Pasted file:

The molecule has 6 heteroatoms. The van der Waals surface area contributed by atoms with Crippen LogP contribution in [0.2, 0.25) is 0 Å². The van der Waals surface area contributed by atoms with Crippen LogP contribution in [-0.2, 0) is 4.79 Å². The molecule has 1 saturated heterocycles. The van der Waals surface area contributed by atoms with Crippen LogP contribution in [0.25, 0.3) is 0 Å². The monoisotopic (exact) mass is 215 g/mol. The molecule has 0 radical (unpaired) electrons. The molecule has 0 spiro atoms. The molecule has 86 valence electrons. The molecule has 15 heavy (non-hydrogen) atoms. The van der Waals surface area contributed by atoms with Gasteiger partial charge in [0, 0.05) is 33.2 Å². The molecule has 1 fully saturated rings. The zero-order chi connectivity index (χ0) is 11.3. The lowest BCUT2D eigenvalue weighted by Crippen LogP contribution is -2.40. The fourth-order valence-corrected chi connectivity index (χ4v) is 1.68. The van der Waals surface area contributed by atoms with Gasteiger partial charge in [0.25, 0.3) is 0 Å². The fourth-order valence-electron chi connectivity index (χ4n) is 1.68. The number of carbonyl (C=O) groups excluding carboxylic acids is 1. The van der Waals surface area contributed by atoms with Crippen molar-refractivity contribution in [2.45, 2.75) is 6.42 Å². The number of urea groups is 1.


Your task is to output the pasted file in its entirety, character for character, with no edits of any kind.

The molecule has 6 heteroatoms. The van der Waals surface area contributed by atoms with Crippen LogP contribution in [0.2, 0.25) is 0 Å². The van der Waals surface area contributed by atoms with Crippen LogP contribution in [-0.2, 0) is 4.79 Å². The molecule has 1 saturated heterocycles. The van der Waals surface area contributed by atoms with Crippen LogP contribution in [0.25, 0.3) is 0 Å². The monoisotopic (exact) mass is 215 g/mol. The molecule has 0 radical (unpaired) electrons. The molecule has 0 spiro atoms. The molecule has 86 valence electrons. The molecule has 15 heavy (non-hydrogen) atoms. The van der Waals surface area contributed by atoms with Gasteiger partial charge in [0, 0.05) is 33.2 Å². The molecule has 1 fully saturated rings. The zero-order chi connectivity index (χ0) is 11.3. The lowest BCUT2D eigenvalue weighted by Crippen LogP contribution is -2.40. The fourth-order valence-corrected chi connectivity index (χ4v) is 1.68. The van der Waals surface area contributed by atoms with Gasteiger partial charge in [0.25, 0.3) is 0 Å². The fourth-order valence-electron chi connectivity index (χ4n) is 1.68. The number of carbonyl (C=O) groups excluding carboxylic acids is 1. The van der Waals surface area contributed by atoms with Crippen molar-refractivity contribution in [2.45, 2.75) is 6.42 Å². The number of urea groups is 1.